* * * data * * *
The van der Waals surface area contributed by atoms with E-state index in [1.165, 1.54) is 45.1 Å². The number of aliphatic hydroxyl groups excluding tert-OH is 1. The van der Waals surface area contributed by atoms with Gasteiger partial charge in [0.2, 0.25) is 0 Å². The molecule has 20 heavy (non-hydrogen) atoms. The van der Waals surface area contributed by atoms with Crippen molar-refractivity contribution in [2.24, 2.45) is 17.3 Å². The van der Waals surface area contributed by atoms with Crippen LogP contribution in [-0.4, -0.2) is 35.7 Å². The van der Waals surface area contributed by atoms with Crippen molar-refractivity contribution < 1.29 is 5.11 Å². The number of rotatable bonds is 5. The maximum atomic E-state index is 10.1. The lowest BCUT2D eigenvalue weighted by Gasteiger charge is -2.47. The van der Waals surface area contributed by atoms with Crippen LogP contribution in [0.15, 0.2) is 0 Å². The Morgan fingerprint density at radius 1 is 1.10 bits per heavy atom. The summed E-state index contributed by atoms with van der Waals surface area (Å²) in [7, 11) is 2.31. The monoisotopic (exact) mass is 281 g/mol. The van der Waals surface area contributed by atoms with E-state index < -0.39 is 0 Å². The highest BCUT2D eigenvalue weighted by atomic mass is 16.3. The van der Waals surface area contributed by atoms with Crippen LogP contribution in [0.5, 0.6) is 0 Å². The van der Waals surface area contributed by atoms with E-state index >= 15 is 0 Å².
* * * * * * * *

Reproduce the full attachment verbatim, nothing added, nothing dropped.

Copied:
The van der Waals surface area contributed by atoms with E-state index in [1.165, 1.54) is 45.1 Å². The number of aliphatic hydroxyl groups excluding tert-OH is 1. The van der Waals surface area contributed by atoms with Gasteiger partial charge in [0.2, 0.25) is 0 Å². The molecule has 20 heavy (non-hydrogen) atoms. The van der Waals surface area contributed by atoms with Crippen molar-refractivity contribution in [2.24, 2.45) is 17.3 Å². The van der Waals surface area contributed by atoms with Crippen LogP contribution in [-0.4, -0.2) is 35.7 Å². The van der Waals surface area contributed by atoms with Crippen molar-refractivity contribution < 1.29 is 5.11 Å². The number of rotatable bonds is 5. The maximum atomic E-state index is 10.1. The lowest BCUT2D eigenvalue weighted by Gasteiger charge is -2.47. The van der Waals surface area contributed by atoms with Crippen LogP contribution in [0.15, 0.2) is 0 Å². The Morgan fingerprint density at radius 1 is 1.10 bits per heavy atom. The summed E-state index contributed by atoms with van der Waals surface area (Å²) in [7, 11) is 2.31. The monoisotopic (exact) mass is 281 g/mol. The van der Waals surface area contributed by atoms with E-state index < -0.39 is 0 Å². The highest BCUT2D eigenvalue weighted by atomic mass is 16.3. The van der Waals surface area contributed by atoms with Crippen LogP contribution in [0.5, 0.6) is 0 Å². The van der Waals surface area contributed by atoms with E-state index >= 15 is 0 Å².